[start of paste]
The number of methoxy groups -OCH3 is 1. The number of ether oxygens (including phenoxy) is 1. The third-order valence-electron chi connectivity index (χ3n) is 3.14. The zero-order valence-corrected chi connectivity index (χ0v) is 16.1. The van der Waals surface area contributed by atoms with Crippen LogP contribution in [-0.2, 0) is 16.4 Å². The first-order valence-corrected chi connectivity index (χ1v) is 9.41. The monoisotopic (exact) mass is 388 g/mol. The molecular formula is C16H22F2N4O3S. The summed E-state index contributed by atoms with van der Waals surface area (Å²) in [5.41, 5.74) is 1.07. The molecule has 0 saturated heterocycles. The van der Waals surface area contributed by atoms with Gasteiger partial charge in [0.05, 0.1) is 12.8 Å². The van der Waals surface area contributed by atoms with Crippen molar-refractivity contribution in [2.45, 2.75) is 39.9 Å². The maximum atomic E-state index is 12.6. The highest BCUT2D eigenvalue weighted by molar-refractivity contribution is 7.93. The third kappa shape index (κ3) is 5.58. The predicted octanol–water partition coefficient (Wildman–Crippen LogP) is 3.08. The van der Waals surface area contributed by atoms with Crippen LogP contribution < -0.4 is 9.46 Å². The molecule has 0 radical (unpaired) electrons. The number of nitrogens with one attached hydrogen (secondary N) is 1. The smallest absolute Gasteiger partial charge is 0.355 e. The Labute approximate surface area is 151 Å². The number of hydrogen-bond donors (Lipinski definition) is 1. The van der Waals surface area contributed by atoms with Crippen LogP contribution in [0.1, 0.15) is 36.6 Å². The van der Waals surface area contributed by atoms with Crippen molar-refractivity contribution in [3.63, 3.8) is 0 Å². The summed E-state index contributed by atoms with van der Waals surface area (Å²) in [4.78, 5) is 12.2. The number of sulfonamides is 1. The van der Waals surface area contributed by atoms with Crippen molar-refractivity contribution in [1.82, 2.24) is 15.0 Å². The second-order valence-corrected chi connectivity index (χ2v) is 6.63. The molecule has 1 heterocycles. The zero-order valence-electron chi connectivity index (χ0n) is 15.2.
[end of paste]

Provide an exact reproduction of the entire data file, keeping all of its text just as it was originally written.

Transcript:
The number of methoxy groups -OCH3 is 1. The number of ether oxygens (including phenoxy) is 1. The third-order valence-electron chi connectivity index (χ3n) is 3.14. The zero-order valence-corrected chi connectivity index (χ0v) is 16.1. The van der Waals surface area contributed by atoms with Crippen LogP contribution in [-0.2, 0) is 16.4 Å². The first-order valence-corrected chi connectivity index (χ1v) is 9.41. The monoisotopic (exact) mass is 388 g/mol. The molecular formula is C16H22F2N4O3S. The summed E-state index contributed by atoms with van der Waals surface area (Å²) in [5.41, 5.74) is 1.07. The molecule has 0 saturated heterocycles. The van der Waals surface area contributed by atoms with Gasteiger partial charge in [0.05, 0.1) is 12.8 Å². The van der Waals surface area contributed by atoms with Crippen molar-refractivity contribution in [2.45, 2.75) is 39.9 Å². The maximum atomic E-state index is 12.6. The highest BCUT2D eigenvalue weighted by molar-refractivity contribution is 7.93. The third kappa shape index (κ3) is 5.58. The predicted octanol–water partition coefficient (Wildman–Crippen LogP) is 3.08. The van der Waals surface area contributed by atoms with Crippen LogP contribution < -0.4 is 9.46 Å². The molecule has 0 radical (unpaired) electrons. The number of nitrogens with one attached hydrogen (secondary N) is 1. The smallest absolute Gasteiger partial charge is 0.355 e. The Labute approximate surface area is 151 Å². The number of hydrogen-bond donors (Lipinski definition) is 1. The van der Waals surface area contributed by atoms with Crippen LogP contribution in [0.1, 0.15) is 36.6 Å². The van der Waals surface area contributed by atoms with Crippen molar-refractivity contribution in [3.63, 3.8) is 0 Å². The summed E-state index contributed by atoms with van der Waals surface area (Å²) in [4.78, 5) is 12.2. The number of sulfonamides is 1. The van der Waals surface area contributed by atoms with Crippen molar-refractivity contribution in [1.82, 2.24) is 15.0 Å². The second-order valence-corrected chi connectivity index (χ2v) is 6.63. The molecule has 1 heterocycles. The zero-order valence-electron chi connectivity index (χ0n) is 15.2.